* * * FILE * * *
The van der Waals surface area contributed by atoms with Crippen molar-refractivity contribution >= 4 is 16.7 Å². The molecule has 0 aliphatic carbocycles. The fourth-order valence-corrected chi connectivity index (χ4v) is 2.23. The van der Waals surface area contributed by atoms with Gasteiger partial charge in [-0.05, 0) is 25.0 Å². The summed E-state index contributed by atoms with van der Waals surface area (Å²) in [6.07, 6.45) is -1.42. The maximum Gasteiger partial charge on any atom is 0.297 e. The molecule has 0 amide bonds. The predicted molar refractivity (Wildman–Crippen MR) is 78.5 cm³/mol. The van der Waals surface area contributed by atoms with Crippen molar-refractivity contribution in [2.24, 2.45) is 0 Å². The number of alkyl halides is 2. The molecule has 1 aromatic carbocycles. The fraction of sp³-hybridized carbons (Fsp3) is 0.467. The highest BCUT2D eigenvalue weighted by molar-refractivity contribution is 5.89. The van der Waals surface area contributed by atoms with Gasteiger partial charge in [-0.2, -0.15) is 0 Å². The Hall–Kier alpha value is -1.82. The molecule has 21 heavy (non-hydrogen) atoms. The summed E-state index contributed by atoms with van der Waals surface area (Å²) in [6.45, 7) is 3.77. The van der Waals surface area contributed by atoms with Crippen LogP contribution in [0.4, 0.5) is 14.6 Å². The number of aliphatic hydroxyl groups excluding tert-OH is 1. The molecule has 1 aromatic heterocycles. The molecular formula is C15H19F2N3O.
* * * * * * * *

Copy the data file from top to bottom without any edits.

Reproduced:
The van der Waals surface area contributed by atoms with Crippen molar-refractivity contribution >= 4 is 16.7 Å². The molecule has 0 aliphatic carbocycles. The fourth-order valence-corrected chi connectivity index (χ4v) is 2.23. The van der Waals surface area contributed by atoms with Gasteiger partial charge in [-0.05, 0) is 25.0 Å². The summed E-state index contributed by atoms with van der Waals surface area (Å²) in [6.07, 6.45) is -1.42. The maximum Gasteiger partial charge on any atom is 0.297 e. The molecule has 0 amide bonds. The predicted molar refractivity (Wildman–Crippen MR) is 78.5 cm³/mol. The van der Waals surface area contributed by atoms with Crippen molar-refractivity contribution in [2.24, 2.45) is 0 Å². The number of alkyl halides is 2. The molecule has 1 aromatic carbocycles. The fraction of sp³-hybridized carbons (Fsp3) is 0.467. The highest BCUT2D eigenvalue weighted by molar-refractivity contribution is 5.89. The van der Waals surface area contributed by atoms with Gasteiger partial charge in [-0.2, -0.15) is 0 Å². The Hall–Kier alpha value is -1.82. The molecule has 21 heavy (non-hydrogen) atoms. The summed E-state index contributed by atoms with van der Waals surface area (Å²) in [6.45, 7) is 3.77. The van der Waals surface area contributed by atoms with Crippen LogP contribution in [0.4, 0.5) is 14.6 Å². The number of aliphatic hydroxyl groups excluding tert-OH is 1. The molecule has 1 aromatic heterocycles. The molecular formula is C15H19F2N3O.